254 Psyche [vo~. 94
Eumenes orbignii Saussure, 1852: 69. $ (MNHP)-"Bolivie, Chiquitos." NEW STATUS.
Eumenes orbignyi (!) Saussure, 1853, Table alphabitique: 273. Eumenes canaliculatus var. dives Zavattari, 1912: 129. $ (lectotype NHMV, desig- nated by Giordani Soika, 1975: 122)-"Ecuador: Guayaquil." NEW STATUS. Eumenes lineatifrons Cameron, 19 12: 227. Q (BMNH). Zeteumenes canaliculata for. riojana Bertoni, 1934: 1 10. Type probably lost-"La Rioja." NEW STATUS.
Zeteumenes argillaceus hubrichi Giordani Soika, 1969: 383. Q Q (type Q Zool. Staat- sammlung, Monaco)-"Argentina: Granja." NEW STATUS. Zeta argillaceum incarum Giordani Soika, 1975: 116, 126. $ $ (type 9 USNM)-"Peru: Valle Chanchamayo, 800 m." NEW STATUS. Zeta argillaceum distinguendum Giordani Soika, 1975: 117, 124. Q Q (type Zool.
Staatsammlung, Monaco)-"Argentina: Buenos Aires, Tandil." NEW STATUS. Zeta argilZaceum apurimacense Giordani Soika, 1975: 117, 125. $ 3 (type Q
BMNH)-"Peru: Apurimac, Cuzco-Abacay Road, Apurimac Crossing at Cuya, 1900 m." NEW STATUS.
Zeta argillaceumpallidior Giordani Soika, 1975: 117, 127. $ $ (type $ stated to be at CU, but not f~und)-~~Messico: 3 miglia a N di Alpuyeka, 3440 ft." NEW STATUS.
Zeta argillaceum peruense Giordani Soika, 1975: 118, 126. Q $ (peruensis; type $ BMNH). NEW STATUS.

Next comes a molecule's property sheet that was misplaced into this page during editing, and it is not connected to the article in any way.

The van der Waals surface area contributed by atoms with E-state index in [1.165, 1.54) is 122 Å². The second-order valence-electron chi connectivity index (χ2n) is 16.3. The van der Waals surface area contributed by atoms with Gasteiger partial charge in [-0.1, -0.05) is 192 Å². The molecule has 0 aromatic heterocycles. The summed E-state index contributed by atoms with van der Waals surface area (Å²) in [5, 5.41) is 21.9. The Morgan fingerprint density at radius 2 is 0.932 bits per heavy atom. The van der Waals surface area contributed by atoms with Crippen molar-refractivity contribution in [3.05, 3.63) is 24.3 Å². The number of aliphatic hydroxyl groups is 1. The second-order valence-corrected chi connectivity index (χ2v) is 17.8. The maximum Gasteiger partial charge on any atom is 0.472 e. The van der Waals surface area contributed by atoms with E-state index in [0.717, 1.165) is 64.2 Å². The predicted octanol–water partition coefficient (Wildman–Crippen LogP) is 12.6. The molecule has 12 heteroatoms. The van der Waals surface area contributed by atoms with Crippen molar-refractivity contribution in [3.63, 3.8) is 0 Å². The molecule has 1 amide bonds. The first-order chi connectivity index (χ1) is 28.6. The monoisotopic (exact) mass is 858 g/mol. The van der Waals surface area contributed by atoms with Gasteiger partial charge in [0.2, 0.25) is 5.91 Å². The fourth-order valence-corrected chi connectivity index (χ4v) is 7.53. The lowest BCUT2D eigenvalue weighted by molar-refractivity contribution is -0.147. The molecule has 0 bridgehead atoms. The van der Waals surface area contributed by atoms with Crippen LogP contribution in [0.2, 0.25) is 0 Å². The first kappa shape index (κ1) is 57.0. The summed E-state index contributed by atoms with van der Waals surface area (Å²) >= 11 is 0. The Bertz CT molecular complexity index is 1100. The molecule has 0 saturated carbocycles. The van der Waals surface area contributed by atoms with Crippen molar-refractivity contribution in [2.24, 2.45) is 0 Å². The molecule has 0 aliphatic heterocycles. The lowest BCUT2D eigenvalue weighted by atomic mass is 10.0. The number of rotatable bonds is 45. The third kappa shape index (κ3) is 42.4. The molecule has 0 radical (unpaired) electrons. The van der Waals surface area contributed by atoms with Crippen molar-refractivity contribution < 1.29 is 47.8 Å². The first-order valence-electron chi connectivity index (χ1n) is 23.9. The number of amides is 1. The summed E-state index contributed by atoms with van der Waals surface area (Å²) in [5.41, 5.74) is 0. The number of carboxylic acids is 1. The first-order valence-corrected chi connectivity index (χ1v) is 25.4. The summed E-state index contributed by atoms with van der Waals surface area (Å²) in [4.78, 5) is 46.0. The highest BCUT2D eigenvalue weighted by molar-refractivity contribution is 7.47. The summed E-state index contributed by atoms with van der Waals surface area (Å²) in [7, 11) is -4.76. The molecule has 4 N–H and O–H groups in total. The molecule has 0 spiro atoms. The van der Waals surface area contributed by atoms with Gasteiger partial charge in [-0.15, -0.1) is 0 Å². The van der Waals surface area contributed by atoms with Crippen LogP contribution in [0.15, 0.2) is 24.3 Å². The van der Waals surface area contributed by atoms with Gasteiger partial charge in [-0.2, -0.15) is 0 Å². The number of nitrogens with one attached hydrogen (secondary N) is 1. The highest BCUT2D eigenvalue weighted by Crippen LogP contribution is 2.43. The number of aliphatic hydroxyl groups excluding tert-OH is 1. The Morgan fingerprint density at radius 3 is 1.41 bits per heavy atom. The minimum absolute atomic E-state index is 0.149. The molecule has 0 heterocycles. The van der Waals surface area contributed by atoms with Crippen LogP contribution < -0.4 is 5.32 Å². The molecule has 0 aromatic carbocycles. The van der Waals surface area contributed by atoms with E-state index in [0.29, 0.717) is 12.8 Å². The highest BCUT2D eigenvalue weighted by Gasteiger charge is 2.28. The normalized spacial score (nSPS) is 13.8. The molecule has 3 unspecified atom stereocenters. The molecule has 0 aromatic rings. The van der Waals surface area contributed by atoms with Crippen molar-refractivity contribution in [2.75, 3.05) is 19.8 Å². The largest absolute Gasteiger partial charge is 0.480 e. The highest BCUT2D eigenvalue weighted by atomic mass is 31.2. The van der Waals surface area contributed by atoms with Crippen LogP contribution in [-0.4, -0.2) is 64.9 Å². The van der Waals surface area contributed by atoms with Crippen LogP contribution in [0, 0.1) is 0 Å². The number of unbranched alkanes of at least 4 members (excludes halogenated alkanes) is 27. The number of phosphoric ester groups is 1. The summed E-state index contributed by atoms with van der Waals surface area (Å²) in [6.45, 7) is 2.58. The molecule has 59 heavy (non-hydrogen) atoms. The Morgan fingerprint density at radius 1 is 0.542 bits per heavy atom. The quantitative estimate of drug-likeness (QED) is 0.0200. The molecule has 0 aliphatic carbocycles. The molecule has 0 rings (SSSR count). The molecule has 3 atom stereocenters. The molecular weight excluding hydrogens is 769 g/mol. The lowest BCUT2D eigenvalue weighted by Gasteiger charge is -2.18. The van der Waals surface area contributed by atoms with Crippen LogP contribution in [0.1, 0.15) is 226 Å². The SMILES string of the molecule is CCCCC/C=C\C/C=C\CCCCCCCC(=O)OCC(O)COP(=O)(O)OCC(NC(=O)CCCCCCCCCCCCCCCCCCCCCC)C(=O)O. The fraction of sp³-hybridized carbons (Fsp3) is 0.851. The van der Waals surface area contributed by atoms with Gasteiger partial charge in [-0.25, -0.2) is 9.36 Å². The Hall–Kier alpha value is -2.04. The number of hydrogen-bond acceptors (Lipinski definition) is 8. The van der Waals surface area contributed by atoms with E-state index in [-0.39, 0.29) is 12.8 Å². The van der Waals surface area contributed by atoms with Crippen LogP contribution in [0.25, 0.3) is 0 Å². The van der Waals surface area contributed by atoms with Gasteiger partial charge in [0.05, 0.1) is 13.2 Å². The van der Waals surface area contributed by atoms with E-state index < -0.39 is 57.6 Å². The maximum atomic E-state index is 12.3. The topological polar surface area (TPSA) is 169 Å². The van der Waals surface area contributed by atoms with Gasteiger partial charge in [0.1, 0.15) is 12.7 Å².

A male collected at the USDA Lab in Dade Co., Florida on Nov. 6, 1981 by Dr. Landolt and now in the MCZ most closely resembles hubrichi, originally described from Argentina. The specimen is primarily reddish brown with limited yellow maculations as follows: the pronotum rimmed both anteriorly and posteriorly, the mesepis- ternum in part, a line in front of the parategula, and the scutellum laterally and metanotum entirely. The second metasomal tergum is not darker than the successive terga. However, this pattern is either developed or approached in specimens determined as other subspe- cies in the collections of the MCZ (most of the specimens listed in Giordani Soika, 1975, as being in the USNM are in fact in the MCZ, and there are numerous other similar errors), CU and USNM. Care- ful examination of series of these subspecies showed discrepancies with Giordani Soika's (1975) key, as well as transitional forms and distributional overlap. I have seen specimens of nine of the ten subspecies of argillaceum in the collections of the MCZ, CU and USNM, and cannot consider them distinct. The following discussion documents the synonymy.